It wasn’t long ago the Mountain Pointe track and field team made its case for one of the elite programs in Arizona.
The boys challenged at state as a team, winning gold medals in individual and relay events. The girls had similar success. But the program saw a decline in participation by some of its multi-sport athletes, which led to the Pride going through a bit of a lull with few state qualifiers.
Combine that with the unexpected death of former coach Larry Thomas in 2019 and the pandemic forcing an early cancellation to the 2020 season, Mountain Pointe was forced to essentially build from the ground up.
“There’s no secret to what this program was, it was one of the most winningest at the school,” Mountain Pointe head boys track coach Giovann Melendez said. “We just had to get the kids out here and I think a lot of them were just eager to get back to doing something because they’ve been sitting for a year.
“They’ve come out and are having fun and I think word kind of spread from there.”
Melendez was hired to take over the Mountain Pointe program after he came over from Marcos de Niza with head football coach Eric Lauer last year. A football coach by trade, Melendez saw an opportunity to build up the program with a group of football players, many of whom transfers, who ran track in previous years or simply wanted an opportunity to improve their explosiveness and speed.
He teamed up with head girls track coach John McCalister, who took over for Thomas after his unfortunate death. The two have been able to increase Mountain Pointe’s track participation numbers to near 100 athletes this season.
“I had to replace coach Thomas last year and it was tough getting kids to come out here,” McCalister said. “Our AD, Aaron Frana, brought coach Lauer over here and coach Gio (Melendez) over here and they’ve brought a new aura to the program.
“Now all of a sudden we see the football and track team merge together and that gave me time to recruit more girls. That changed the outlook of the program and we have a lot of girls that are very young and talented. We are definitely going in the right direction.”
One aspect of the program that has both coaches excited is the overall youth on the girls’ side.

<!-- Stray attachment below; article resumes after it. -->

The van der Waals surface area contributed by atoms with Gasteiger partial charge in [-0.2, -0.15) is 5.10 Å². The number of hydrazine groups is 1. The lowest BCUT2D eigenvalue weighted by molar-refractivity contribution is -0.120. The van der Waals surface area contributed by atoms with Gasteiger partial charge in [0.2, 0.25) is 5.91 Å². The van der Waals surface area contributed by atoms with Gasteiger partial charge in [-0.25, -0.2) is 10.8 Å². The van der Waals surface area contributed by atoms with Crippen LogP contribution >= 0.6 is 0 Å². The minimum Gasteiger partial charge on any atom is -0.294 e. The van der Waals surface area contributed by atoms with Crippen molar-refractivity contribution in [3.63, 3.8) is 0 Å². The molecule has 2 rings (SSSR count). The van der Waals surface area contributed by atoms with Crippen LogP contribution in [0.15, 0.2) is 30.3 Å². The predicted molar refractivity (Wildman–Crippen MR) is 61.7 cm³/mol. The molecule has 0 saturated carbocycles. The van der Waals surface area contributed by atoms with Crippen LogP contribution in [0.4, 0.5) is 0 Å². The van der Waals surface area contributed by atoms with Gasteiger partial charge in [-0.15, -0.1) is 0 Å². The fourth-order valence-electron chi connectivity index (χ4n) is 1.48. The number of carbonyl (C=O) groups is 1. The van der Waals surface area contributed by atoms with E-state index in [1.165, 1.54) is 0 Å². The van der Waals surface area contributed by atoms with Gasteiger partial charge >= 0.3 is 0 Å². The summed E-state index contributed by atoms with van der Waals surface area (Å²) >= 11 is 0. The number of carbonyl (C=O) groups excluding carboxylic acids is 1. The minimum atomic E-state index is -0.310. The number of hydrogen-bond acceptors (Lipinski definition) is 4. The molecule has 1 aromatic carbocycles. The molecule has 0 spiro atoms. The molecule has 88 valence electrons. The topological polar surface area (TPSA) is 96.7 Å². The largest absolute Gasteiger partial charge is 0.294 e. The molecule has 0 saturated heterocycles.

The team is made up of just three seniors, with Zaria Hamilton leading the way as the self-proclaimed “mom” of the group. She has become a leader for many of the freshman and sophomore athletes on this year’s team.
A small group of girls just recently turned 14 years old. Melendez said they could technically still be competing at the junior high level. But instead, they’re running with juniors and seniors in their respective events. Hamilton said it’s created an exciting dynamic around the team as she attempts to qualify herself for the state meet in both the 200 and 400-meter.
“There’s some really fast girls that have given me a run for my money,” Hamilton said. “Even the boys’ side with a majority of them playing football. It makes me work harder because all of the young people out here are getting faster and stronger.
“My sophomore year I got into the prelims but didn’t qualify. I was scared we wouldn’t have track this year again because of COVID but to qualify as a senior, it’s exciting.”
The Mountain Pointe boys’ track team features a slew of multi-sport athletes, most of which from the gridiron.
Senior Jaden Crockett, who made a dramatic impact as the leader of Mountain Pointe’s defense after transferring from Alhambra last year, is among the team’s top sprinters this season. He competes in 4x100 and 4x400 relays as well as the 200-meter and 400-meter. His relay team is made up entirely of football players, including quarterback Chris Arviso, wide receiver Terryon Rowe, quarterback turned all-purpose player Amier Boyd and other young players.
Colton Jackson, a 6-foot-5 senior wide receiver last season for the Pride, is the team’s best high-jumpers. Lauer believes he can achieve the 6-foot mark this season with ease.
Having the more than 40 football players come out to run in the spring has helped Mountain Pointe field a team altogether. It’s also created a renewed sense of comradery amongst the other athletic programs the school has to offer. Aside from football, girls basketball players have also come out this season along with dancers, cheerleaders and others.
“I think people started to take into consideration they need to get bigger, faster and stronger for football and track provides that,” Crockett said. “Everybody wants to see everybody grow and get faster. Having all these coaches and athletes out here, it attracts even more. Everybody mixes in with everybody and it makes all of us better as a whole.”
Crockett is among the several Mountain Pointe athletes on both the boys and girls’ sides that have set new personal records this season in various events.
Mountain Pointe had an overall strong showing in the Nike Chandler Rotary on April 10-11, one of the biggest and most competitive track and field meets outside of the state championships in Arizona. The success of the team, while still in its infant stage, is encouraging for Melendez, McCalister and all athletes involved.
It’s yet another step toward improving the overall athletics at Mountain Pointe and reestablishing its track and field program as title contender on a yearly basis.
“Mountain Pointe has the athletes,” Melendez said. “It was always just a matter of getting them to come out and not stick to just one sport. We’ve started to fix that, and we hope we can get to the point where we get 200 kids out here.”